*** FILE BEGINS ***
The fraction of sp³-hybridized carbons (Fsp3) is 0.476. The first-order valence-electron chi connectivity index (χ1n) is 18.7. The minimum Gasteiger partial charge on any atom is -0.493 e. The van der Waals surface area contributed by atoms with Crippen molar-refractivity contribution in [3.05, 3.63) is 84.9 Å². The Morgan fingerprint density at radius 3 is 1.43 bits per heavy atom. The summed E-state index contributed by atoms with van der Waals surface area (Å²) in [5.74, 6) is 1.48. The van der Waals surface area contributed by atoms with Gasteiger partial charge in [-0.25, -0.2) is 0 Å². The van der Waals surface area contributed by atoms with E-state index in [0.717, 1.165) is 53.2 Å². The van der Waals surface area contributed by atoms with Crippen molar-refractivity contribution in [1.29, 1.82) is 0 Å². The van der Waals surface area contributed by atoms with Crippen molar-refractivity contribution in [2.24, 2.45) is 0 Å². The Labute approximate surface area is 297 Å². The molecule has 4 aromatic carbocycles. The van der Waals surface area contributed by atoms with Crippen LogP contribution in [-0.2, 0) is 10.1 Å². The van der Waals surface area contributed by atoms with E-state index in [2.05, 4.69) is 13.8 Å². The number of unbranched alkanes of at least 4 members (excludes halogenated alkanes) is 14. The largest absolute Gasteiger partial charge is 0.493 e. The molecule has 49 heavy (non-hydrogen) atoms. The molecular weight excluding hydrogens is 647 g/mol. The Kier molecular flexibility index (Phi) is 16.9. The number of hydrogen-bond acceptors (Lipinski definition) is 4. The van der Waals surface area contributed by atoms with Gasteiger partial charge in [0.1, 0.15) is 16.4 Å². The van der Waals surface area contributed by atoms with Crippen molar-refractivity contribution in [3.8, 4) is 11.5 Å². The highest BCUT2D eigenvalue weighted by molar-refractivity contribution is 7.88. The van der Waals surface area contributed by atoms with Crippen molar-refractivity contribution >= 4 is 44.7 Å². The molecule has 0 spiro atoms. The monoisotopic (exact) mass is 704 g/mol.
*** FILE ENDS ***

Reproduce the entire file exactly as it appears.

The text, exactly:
The fraction of sp³-hybridized carbons (Fsp3) is 0.476. The first-order valence-electron chi connectivity index (χ1n) is 18.7. The minimum Gasteiger partial charge on any atom is -0.493 e. The van der Waals surface area contributed by atoms with Crippen molar-refractivity contribution in [3.05, 3.63) is 84.9 Å². The Morgan fingerprint density at radius 3 is 1.43 bits per heavy atom. The summed E-state index contributed by atoms with van der Waals surface area (Å²) in [5.74, 6) is 1.48. The van der Waals surface area contributed by atoms with Gasteiger partial charge in [-0.25, -0.2) is 0 Å². The van der Waals surface area contributed by atoms with E-state index in [0.717, 1.165) is 53.2 Å². The van der Waals surface area contributed by atoms with Crippen molar-refractivity contribution in [1.29, 1.82) is 0 Å². The van der Waals surface area contributed by atoms with Crippen molar-refractivity contribution in [2.24, 2.45) is 0 Å². The Labute approximate surface area is 297 Å². The molecule has 4 aromatic carbocycles. The van der Waals surface area contributed by atoms with Crippen LogP contribution in [-0.2, 0) is 10.1 Å². The van der Waals surface area contributed by atoms with E-state index in [2.05, 4.69) is 13.8 Å². The number of unbranched alkanes of at least 4 members (excludes halogenated alkanes) is 14. The largest absolute Gasteiger partial charge is 0.493 e. The molecule has 49 heavy (non-hydrogen) atoms. The molecular weight excluding hydrogens is 647 g/mol. The Kier molecular flexibility index (Phi) is 16.9. The number of hydrogen-bond acceptors (Lipinski definition) is 4. The van der Waals surface area contributed by atoms with Gasteiger partial charge in [0.1, 0.15) is 16.4 Å². The van der Waals surface area contributed by atoms with Crippen molar-refractivity contribution in [3.8, 4) is 11.5 Å². The highest BCUT2D eigenvalue weighted by molar-refractivity contribution is 7.88. The van der Waals surface area contributed by atoms with Crippen molar-refractivity contribution >= 4 is 44.7 Å². The molecule has 0 spiro atoms. The monoisotopic (exact) mass is 704 g/mol.